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Jan. 25, 2012
TOPEKA At least six cases of measles have been confirmed this month in Finney County.
“We just had our sixth case confirmed this morning,” Finney County Health Department Director Ashley Goss said today. “I’m waiting to hear back on at least two more.”
The confirmed and yet-to-be-confirmed cases include adults and children.
“Measles is an extremely contagious disease,” Goss said. “Babies are very, very vulnerable in this because they have to be 12 to 15 months old before they’re vaccinated. They're pretty much defenseless.
“Pneumonia is one of the biggest things we look for” people to develop after a measles diagnosis, she said.
The situation, Goss said, is complicated because carriers can be contagious for two to three days before they realize they’re ill.
“The biggest challenge has been getting people to recognize that if they’re sick or if they have a fever, they need to stay home and not expose other people,” Goss said. “But you know how it is. We’re all programmed to think we have to go to work no matter what.”
Symptoms include fever, runny nose, watery eyes, fatigue, coughing and a rash that starts at the head and moves down the body.
The outbreak, Goss said, was first detected Jan. 3. The initial two cases were from the same family, which had recently traveled outside the country. Four additional cases — two from the same household and two from outside — have since been identified.
Officials from the Kansas Department of Health and Environment announced in a news release today that "all cases have been epidemiologically linked by documented contact."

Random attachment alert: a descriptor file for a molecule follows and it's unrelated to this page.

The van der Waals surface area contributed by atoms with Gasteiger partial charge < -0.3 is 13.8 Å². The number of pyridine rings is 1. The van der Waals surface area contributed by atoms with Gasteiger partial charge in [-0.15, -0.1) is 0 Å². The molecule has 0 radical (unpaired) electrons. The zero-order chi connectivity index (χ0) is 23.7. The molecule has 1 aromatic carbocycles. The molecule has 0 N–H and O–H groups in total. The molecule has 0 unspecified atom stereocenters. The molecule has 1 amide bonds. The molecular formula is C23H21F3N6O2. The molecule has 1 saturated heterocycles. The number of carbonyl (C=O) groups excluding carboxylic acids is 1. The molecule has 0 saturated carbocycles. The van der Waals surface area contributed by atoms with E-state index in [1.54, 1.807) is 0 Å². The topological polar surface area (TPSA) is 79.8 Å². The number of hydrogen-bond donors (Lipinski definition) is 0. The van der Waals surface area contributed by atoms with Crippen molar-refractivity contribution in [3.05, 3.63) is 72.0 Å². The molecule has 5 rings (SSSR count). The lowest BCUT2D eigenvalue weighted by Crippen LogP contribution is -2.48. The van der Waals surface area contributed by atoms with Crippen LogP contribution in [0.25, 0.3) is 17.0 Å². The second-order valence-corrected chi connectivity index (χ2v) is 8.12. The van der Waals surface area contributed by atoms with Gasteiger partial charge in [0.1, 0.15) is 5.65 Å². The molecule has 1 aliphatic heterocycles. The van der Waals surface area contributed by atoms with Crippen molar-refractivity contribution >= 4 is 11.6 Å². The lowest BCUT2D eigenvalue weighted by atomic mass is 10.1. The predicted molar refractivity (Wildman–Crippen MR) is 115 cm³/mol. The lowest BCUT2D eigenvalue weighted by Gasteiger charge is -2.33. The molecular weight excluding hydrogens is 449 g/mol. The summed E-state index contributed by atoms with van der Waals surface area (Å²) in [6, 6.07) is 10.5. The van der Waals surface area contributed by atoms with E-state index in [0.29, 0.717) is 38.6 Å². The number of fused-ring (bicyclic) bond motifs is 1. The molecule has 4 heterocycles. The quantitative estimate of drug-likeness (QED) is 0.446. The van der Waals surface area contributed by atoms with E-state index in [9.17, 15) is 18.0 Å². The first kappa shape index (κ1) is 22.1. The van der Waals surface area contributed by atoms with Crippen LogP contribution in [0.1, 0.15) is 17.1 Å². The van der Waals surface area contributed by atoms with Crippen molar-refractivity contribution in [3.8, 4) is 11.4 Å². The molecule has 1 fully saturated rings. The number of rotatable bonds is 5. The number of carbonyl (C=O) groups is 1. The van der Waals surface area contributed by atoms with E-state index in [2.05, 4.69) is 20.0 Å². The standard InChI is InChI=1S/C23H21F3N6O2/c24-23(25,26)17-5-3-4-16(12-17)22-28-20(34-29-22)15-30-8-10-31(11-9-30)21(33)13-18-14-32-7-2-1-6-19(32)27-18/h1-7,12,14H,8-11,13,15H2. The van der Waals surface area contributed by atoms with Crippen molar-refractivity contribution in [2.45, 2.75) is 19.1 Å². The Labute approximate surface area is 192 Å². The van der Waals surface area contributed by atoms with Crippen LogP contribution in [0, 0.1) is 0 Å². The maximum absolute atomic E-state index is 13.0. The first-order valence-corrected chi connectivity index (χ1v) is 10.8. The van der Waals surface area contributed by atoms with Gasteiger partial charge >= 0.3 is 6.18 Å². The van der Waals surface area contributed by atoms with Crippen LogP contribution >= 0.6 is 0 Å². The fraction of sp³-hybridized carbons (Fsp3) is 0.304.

KDHE Secretary Dr. Robert Moser said anyone with a fever should stay home except to see a health care provider.
"If you need to seek health care, call ahead so appropriate measures can be taken to protect other patients and staff,” said Moser.
Earlier this week, Goss said she spoke with a young mother whose baby had been exposed to measles. “I had to tell her that she had to quarantine her baby for 21 days,” she said. “When we finished talking, she was in tears because she knew she had no alternative. She was going to have to miss work for 21 days.”
Goss said the mother was employed but had not accumulated 21 days of sick leave.
“A lot of parents in her situation don’t have that much sick leave built up,” she said. “And a lot of employers don’t offer it anyway. So an outbreak like this really creates a financial hardship for those who get caught up in it.”
The outbreak coincided with testimony last week to a legislative committee about a bill that would ease state laws that require parents to immunize their children.
Goss and other public health officials oppose the bill.
“I plan on writing every member of that committee a letter, letting them know what we’ve been through,” she said. “The amount of man hours it takes to respond to something like this is horrendous. Since this started, we’ve had four to six dedicated employees on the phone all day, contacting people, making sure they know the signs and the symptoms.”
The committee’s chairwoman, Rep. Brenda Landwehr, R-Wichita, said the bill has garnered little support among legislators.
“I don’t think it has enough votes to get out of committee,” she said Tuesday.